https://dftdigital.blog.gov.uk/2018/08/30/teaching-computers-to-read/

Teaching computers to read

Computer reading

Transport is a key part of most people’s day and so it inevitably ends up in the news. Much of this news appears in local papers, which make up the majority of the 700+ news outlets in the UK. For some policymakers, these news stories are a useful and informal input to the policy development process.

As human readers who understand how the English language works and what the Department for Transport (DfT) does, we can quickly identify if a piece of news is relevant to our policymakers. Yet, despite our suitability to the task, there is simply too much news generated each day to keep up with. This got the Data Science team thinking: could we teach a computer to do this for us?

The problem with keywords

A common approach to solving this is to come up with a list of keywords you’re interested in and search the news media each day for articles that contain these words. But as these news results with the word ‘car’ in the headline show, this approach quickly runs into problems:

“Pranksters put HALF a Mini car at top of the 'Nuneaton nipple' - but why?”
Coventry Live

“Drivers are angry at queues of 'more than two hours' to get out of St David's car park in Cardiff”
Wales Online

“Highly charged: complaints as electric car points block city pavements”
The Guardian

The Nuneaton Nipple source. The UK’s No. 1 Landmark

What has been placed atop the ‘Nuneaton nipple’ is probably of little interest to colleagues at DfT, but the other 2 articles may be of interest. So to refine the results, we need to use keywords in a smarter way.

One way could be to write more complex rules to filter the news. For example, the Plug-in Vehicle Infrastructure team could receive articles that contain the words ‘car’ and ‘electric’ or ‘car’ and ‘charging’. But this doesn’t get to the root of the issue - there are a vast amount of niche topics that different teams are interested in, and manually programing the right filters would be a mammoth task. Plus, the programmers don’t have the subject matter expertise to come up with sensible filters.

Our solution is to outsource the subject expertise to the teams themselves. This gives them an easy way to train the computer to know which articles are relevant today, based on what was relevant in the past. And using machine learning algorithms to transfer the heavy processing to the computer.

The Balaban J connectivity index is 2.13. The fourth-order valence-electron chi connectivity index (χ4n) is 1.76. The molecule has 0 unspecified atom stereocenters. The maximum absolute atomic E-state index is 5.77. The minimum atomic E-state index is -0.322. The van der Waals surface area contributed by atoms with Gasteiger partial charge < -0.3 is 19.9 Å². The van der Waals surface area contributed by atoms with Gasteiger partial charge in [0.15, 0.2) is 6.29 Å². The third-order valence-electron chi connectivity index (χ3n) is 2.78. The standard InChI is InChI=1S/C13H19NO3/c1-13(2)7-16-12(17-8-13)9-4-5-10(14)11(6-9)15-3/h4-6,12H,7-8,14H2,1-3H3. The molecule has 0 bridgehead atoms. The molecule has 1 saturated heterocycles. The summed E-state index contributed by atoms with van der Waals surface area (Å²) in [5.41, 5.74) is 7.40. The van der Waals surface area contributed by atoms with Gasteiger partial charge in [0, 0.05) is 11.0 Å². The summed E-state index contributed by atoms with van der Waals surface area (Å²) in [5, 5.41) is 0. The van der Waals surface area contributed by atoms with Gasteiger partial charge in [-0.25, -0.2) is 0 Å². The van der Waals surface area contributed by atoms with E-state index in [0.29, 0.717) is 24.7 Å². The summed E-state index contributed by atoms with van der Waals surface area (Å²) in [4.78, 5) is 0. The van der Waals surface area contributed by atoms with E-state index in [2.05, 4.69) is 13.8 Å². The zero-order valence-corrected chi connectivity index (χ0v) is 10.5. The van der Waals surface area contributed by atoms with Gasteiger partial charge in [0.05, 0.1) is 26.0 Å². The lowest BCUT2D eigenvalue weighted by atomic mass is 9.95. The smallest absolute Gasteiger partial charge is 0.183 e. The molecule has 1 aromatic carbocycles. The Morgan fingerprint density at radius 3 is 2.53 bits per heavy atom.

The prototype

Our current prototype addresses the core problem. We used 300 articles that we already knew were relevant to aviation policy to teach the model to identify new aviation articles correctly.

Computers aren’t equipped to deal with language, but they can process increasingly vast amounts of numbers. To convert text into something a computer can digest we convert sentences into a matrix of word counts, referred to as a ‘bag of words’. If we do this for a selection of the words featured in the car headline results, we can begin to spot patterns in the data. For example, the Guardian article headline features the words ‘car’ and ‘electric’ but not ‘park’ or ‘queues’.

Word counts table

If we have a selection of articles that we know are of interest to a particular team, we can use the word counts of these articles to train a model, such as a Naive Bayes classifier (PDF 326KB), to make predictions.

Without going into detail, the process involves calculating the probability that a word, for example ‘park’ will appear in documents we’ve tagged as belonging to a team. And using those probabilities, it can calculate the most likely category for new documents. We can see from the word counts table the probability that articles with the word ‘park’ belong to the Parking category is much higher than the probability for the word ‘electric’.  In reality, we apply this process to thousands of words and hundreds of articles.

Once the model has identified relevant articles, we use natural language processing to select the most important keywords from the article and the most important sentence. We include this in a daily email and send it to the relevant team. In this way, we hope the recipient gets a summary of what the article is about without having to open the link (just in case the headline is not accurate).

In the long term, we want to make the tool self-sufficient, by allowing recipients to improve the predictions with each email by voting whether the selected article was relevant or not. Doing so will provide the model with more data which in turn will improve the accuracy of predictions.

Get in touch

We are also exploring other ways we can use this data - at present we have 40,000 articles that contain transport related keywords. If this project is of interest to you - or you’re interested in other text processing get in touch at Data.Science@dft.gov.uk

1 comment

  1. Comment by Alex posted on

    Brilliant! I can see immediate parallels with correspondence sorting, and indeed, the same teams receiving your (media) output will probably be dealing with the sharp end of queries about correspondence... a ready made user group.